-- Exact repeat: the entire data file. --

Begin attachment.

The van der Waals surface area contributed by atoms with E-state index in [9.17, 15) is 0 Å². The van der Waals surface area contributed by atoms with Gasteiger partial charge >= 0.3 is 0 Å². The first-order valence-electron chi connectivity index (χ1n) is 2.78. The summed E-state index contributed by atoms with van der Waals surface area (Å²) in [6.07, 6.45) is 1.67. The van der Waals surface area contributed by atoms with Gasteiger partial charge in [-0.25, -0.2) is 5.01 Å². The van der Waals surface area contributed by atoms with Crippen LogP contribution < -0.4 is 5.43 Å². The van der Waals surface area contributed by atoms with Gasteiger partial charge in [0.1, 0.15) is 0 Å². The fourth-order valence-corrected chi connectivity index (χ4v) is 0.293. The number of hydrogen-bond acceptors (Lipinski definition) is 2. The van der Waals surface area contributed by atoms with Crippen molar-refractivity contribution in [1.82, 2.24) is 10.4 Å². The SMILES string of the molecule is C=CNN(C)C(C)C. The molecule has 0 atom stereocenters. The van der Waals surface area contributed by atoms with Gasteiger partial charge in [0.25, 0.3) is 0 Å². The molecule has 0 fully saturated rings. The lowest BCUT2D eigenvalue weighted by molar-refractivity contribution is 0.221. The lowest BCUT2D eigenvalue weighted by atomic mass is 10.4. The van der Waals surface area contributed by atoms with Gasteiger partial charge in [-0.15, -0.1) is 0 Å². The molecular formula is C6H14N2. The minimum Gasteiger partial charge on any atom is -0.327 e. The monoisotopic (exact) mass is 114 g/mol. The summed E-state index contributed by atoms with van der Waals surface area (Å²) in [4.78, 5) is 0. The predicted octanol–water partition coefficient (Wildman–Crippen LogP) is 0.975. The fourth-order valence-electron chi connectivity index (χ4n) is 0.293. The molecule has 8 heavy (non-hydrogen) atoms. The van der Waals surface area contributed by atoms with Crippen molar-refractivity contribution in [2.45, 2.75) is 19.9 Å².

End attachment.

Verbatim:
The van der Waals surface area contributed by atoms with E-state index in [9.17, 15) is 0 Å². The van der Waals surface area contributed by atoms with Gasteiger partial charge >= 0.3 is 0 Å². The first-order valence-electron chi connectivity index (χ1n) is 2.78. The summed E-state index contributed by atoms with van der Waals surface area (Å²) in [6.07, 6.45) is 1.67. The van der Waals surface area contributed by atoms with Gasteiger partial charge in [-0.25, -0.2) is 5.01 Å². The van der Waals surface area contributed by atoms with Crippen LogP contribution < -0.4 is 5.43 Å². The van der Waals surface area contributed by atoms with Gasteiger partial charge in [0.1, 0.15) is 0 Å². The fourth-order valence-corrected chi connectivity index (χ4v) is 0.293. The number of hydrogen-bond acceptors (Lipinski definition) is 2. The van der Waals surface area contributed by atoms with Crippen molar-refractivity contribution in [1.82, 2.24) is 10.4 Å². The SMILES string of the molecule is C=CNN(C)C(C)C. The molecule has 0 atom stereocenters. The van der Waals surface area contributed by atoms with Gasteiger partial charge in [0.25, 0.3) is 0 Å². The molecule has 0 fully saturated rings. The lowest BCUT2D eigenvalue weighted by molar-refractivity contribution is 0.221. The lowest BCUT2D eigenvalue weighted by atomic mass is 10.4. The van der Waals surface area contributed by atoms with Gasteiger partial charge in [-0.15, -0.1) is 0 Å². The molecular formula is C6H14N2. The minimum Gasteiger partial charge on any atom is -0.327 e. The monoisotopic (exact) mass is 114 g/mol. The summed E-state index contributed by atoms with van der Waals surface area (Å²) in [4.78, 5) is 0. The predicted octanol–water partition coefficient (Wildman–Crippen LogP) is 0.975. The fourth-order valence-electron chi connectivity index (χ4n) is 0.293. The molecule has 8 heavy (non-hydrogen) atoms. The van der Waals surface area contributed by atoms with Crippen molar-refractivity contribution in [2.45, 2.75) is 19.9 Å².